By some sort of free-association, I decided to change the last part of the famous line to fit with the circumstances of our relationship. I write most of my essays about parts of the human experience, many of which are different for sick people. I have written about how relying on my smartphone isn’t an addiction, it’s survival; I’ve written about how I want to have kids but can’t because of my chronic illness. So perhaps it was this template of sorts that gave me the idea to rework the famous line from “Love Story.” But then came the really hard part: actually writing the essay.

Researching Modern Love

While I wrote the piece, I also researched the types of essays that have been featured in the column in the past. I religiously listened to the Modern Love podcast, which has celebrities read the essays written for the column, and at the end of each episode Daniel Jones, the editor, gives his take on each work. I tried to absorb as much of his perspective from the podcast as possible, but I also combed through his posts on the Modern Love Facebook page. That was a big help. Particularly, I really latched on to a note on the Facebook page encouraging writers to submit their essays even if they hadn’t been perfected. I took that to mean: quality is important, but a submission doesn’t necessarily have to be flawless to get accepted. In other words, syntax can always be tweaked later on. I assume this is because most essays go through a couple rounds of editing before being published, so there’s plenty of chances to polish up each sentence during the editing process. This is also my guess because topic and narrative arc seem to be emphasized in Modern Love essays. I could be wrong on that, but it’s a pattern I’ve repeatedly noticed.

I have read a lot of Modern Love essays and, while there are other similarities, the common denominator I always notice is each essay has an unusual perspective on a relatively common subject. There was the man who dealt with the death of his father through the lens of a dying goldfish, or the lesbian couple who grappled with their evangelical Christian faith, or the single woman who decided to forgo social norms and ask her local baker on a date.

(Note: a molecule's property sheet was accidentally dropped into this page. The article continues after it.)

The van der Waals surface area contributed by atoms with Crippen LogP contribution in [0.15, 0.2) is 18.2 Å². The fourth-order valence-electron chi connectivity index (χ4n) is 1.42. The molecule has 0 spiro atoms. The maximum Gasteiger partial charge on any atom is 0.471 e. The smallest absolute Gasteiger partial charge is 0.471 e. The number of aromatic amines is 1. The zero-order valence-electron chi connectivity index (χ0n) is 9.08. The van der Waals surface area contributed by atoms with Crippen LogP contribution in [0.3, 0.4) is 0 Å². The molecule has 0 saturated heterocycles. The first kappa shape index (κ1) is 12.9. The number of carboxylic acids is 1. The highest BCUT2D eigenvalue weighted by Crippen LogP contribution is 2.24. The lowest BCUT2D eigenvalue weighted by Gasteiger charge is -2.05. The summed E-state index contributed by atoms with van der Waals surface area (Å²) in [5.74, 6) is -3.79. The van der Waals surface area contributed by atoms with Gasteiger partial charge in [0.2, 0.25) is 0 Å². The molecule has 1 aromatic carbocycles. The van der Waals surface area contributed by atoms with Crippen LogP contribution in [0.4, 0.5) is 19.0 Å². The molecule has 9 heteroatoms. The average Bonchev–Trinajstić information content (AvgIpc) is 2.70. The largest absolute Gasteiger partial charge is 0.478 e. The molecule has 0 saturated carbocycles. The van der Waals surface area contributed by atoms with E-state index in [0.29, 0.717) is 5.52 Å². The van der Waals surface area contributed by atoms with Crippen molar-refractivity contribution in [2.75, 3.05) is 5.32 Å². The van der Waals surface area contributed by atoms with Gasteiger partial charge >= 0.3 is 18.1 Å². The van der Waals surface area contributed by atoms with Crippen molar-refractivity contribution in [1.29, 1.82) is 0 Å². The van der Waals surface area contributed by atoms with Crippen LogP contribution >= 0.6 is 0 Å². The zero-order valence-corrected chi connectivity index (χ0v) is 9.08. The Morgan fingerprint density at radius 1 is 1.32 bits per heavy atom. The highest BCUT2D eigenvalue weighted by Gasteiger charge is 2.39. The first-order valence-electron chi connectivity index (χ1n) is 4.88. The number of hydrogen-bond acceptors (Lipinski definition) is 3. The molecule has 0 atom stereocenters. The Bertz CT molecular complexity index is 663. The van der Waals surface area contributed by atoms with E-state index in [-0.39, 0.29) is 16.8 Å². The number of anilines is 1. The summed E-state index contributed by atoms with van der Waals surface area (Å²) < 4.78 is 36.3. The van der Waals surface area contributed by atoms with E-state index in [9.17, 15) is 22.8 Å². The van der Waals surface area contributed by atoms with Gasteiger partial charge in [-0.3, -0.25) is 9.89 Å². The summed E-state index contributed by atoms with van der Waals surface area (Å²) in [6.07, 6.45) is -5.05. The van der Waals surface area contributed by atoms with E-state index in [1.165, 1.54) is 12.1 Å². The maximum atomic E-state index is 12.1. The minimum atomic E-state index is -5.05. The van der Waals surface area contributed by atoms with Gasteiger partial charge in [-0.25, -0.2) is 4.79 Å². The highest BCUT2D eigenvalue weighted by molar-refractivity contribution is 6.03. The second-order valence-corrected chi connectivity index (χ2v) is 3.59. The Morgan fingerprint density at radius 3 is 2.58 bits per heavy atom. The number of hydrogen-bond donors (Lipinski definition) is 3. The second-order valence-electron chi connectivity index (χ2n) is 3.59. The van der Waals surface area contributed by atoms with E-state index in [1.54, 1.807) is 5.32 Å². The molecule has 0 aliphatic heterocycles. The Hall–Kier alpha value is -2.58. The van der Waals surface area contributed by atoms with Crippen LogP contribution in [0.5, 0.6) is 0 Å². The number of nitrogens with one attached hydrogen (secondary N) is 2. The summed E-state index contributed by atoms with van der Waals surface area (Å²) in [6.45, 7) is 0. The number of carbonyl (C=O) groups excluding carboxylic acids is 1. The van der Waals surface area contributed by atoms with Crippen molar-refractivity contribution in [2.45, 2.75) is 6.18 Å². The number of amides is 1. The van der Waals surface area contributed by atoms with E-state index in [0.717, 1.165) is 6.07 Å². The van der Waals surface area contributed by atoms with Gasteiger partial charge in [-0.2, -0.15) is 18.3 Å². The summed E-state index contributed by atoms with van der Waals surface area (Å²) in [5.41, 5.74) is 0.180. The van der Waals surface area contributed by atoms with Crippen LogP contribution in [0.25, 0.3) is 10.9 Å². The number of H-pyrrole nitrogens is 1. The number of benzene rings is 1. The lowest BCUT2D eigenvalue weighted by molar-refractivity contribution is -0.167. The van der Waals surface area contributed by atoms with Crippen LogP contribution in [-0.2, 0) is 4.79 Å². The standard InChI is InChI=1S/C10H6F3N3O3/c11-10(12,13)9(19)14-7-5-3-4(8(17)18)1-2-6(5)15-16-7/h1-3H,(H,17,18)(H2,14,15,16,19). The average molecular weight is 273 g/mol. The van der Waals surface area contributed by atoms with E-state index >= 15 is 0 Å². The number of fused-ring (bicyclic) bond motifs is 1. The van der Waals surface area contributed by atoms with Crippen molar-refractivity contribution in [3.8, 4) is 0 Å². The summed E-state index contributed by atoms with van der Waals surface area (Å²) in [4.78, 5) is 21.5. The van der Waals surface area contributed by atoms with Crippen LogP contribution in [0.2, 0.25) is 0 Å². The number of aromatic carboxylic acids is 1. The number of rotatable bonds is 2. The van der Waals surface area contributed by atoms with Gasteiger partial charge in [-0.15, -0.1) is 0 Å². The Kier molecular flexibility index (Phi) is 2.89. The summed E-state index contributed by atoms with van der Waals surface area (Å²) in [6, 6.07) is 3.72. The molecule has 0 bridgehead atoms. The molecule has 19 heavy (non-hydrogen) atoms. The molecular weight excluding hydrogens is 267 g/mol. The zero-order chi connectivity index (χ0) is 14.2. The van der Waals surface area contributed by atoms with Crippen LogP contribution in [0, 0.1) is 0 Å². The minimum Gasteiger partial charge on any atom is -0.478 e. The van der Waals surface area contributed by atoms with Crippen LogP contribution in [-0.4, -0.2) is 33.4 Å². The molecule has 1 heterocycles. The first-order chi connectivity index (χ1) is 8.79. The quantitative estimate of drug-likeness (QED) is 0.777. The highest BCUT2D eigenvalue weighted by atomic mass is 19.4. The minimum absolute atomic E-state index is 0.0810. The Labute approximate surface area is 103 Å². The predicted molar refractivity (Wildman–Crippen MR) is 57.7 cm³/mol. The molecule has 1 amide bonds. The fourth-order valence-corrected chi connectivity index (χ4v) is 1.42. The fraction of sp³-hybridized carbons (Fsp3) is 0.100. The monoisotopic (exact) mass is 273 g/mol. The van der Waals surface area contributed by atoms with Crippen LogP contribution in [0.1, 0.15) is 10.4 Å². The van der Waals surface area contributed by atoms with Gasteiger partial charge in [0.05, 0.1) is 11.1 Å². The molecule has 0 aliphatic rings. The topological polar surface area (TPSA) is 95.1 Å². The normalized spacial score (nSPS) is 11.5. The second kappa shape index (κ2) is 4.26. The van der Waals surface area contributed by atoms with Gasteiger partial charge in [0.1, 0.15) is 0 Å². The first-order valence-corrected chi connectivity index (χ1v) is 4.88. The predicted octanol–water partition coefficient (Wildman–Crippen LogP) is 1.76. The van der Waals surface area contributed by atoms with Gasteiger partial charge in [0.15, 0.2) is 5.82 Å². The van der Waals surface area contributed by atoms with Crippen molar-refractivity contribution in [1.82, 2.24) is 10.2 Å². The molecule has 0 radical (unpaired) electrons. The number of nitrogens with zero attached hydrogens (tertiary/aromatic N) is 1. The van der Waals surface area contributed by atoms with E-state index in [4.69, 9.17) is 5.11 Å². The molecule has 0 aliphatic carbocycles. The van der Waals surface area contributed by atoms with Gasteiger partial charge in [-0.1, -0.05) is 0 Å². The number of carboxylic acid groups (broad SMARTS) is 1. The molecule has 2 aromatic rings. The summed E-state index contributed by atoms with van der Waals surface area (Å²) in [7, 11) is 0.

When I opened the email from Daniel Jones I was expecting to get a rejection, but at the same time I suspected that he may surprise me. Mainly because his email came less than two weeks after I submitted the essay and the rejection I got from him last year took four months. This time, I thought, he was either really on top of his rejections or I had just landed the publication of my dreams. I opened the email and found my essay was accepted. Although I have to admit, I had to read the email several times to make sure it properly registered in my mind. For two reasons: (1.) sometimes acceptances aren’t really acceptances — maybe an editor wants you to work on your essay some more and resubmit it, but won’t commit to using it; or (2.) maybe an editor is just being nice and you read the email wrong and it’s really a rejection.

Thankfully, I read correctly. Daniel’s email said that my essay was “lovely” and he wanted to use it. Honestly I can’t remember a moment in my career in which I have been so happy. I used to write about port-a-potties. I once wrote about the best nightclubs in Durham, North Carolina; I’ve never been to Durham, never been anywhere remotely close to North Carolina. And I didn’t even get a byline for those pieces. Now I was going to write, as the podcast says, about “love, loss, and redemption” for The New York Times. And I did. Today you can find my essay, “Love Means Never Having to say … Anything,” online and in the Sunday edition of the newspaper this weekend. Please check it out.